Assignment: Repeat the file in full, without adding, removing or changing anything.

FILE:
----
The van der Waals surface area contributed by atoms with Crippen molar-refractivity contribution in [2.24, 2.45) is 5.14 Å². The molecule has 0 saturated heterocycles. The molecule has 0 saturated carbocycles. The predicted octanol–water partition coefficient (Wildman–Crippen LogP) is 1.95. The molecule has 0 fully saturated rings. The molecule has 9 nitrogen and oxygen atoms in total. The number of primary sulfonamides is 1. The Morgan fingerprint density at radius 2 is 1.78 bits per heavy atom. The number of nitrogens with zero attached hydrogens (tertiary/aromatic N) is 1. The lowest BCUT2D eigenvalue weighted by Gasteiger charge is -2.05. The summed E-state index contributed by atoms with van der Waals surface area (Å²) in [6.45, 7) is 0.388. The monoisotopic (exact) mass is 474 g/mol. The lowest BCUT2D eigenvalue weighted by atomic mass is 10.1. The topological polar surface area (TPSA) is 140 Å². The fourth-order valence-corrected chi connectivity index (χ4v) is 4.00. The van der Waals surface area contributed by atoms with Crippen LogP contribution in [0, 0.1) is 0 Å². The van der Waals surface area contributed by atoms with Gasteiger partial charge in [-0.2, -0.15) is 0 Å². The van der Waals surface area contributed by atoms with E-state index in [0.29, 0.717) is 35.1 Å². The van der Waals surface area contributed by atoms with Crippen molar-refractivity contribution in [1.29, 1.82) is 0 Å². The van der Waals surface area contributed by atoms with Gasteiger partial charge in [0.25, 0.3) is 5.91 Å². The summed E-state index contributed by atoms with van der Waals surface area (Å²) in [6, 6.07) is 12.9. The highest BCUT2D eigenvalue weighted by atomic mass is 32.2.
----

The van der Waals surface area contributed by atoms with Crippen molar-refractivity contribution in [2.24, 2.45) is 5.14 Å². The molecule has 0 saturated heterocycles. The molecule has 0 saturated carbocycles. The predicted octanol–water partition coefficient (Wildman–Crippen LogP) is 1.95. The molecule has 0 fully saturated rings. The molecule has 9 nitrogen and oxygen atoms in total. The number of primary sulfonamides is 1. The Morgan fingerprint density at radius 2 is 1.78 bits per heavy atom. The number of nitrogens with zero attached hydrogens (tertiary/aromatic N) is 1. The lowest BCUT2D eigenvalue weighted by Gasteiger charge is -2.05. The summed E-state index contributed by atoms with van der Waals surface area (Å²) in [6.45, 7) is 0.388. The monoisotopic (exact) mass is 474 g/mol. The lowest BCUT2D eigenvalue weighted by atomic mass is 10.1. The topological polar surface area (TPSA) is 140 Å². The fourth-order valence-corrected chi connectivity index (χ4v) is 4.00. The van der Waals surface area contributed by atoms with Crippen LogP contribution in [0, 0.1) is 0 Å². The van der Waals surface area contributed by atoms with Gasteiger partial charge in [-0.2, -0.15) is 0 Å². The van der Waals surface area contributed by atoms with E-state index in [0.29, 0.717) is 35.1 Å². The van der Waals surface area contributed by atoms with Crippen molar-refractivity contribution in [1.29, 1.82) is 0 Å². The van der Waals surface area contributed by atoms with Gasteiger partial charge in [0.25, 0.3) is 5.91 Å². The summed E-state index contributed by atoms with van der Waals surface area (Å²) in [6, 6.07) is 12.9. The highest BCUT2D eigenvalue weighted by atomic mass is 32.2.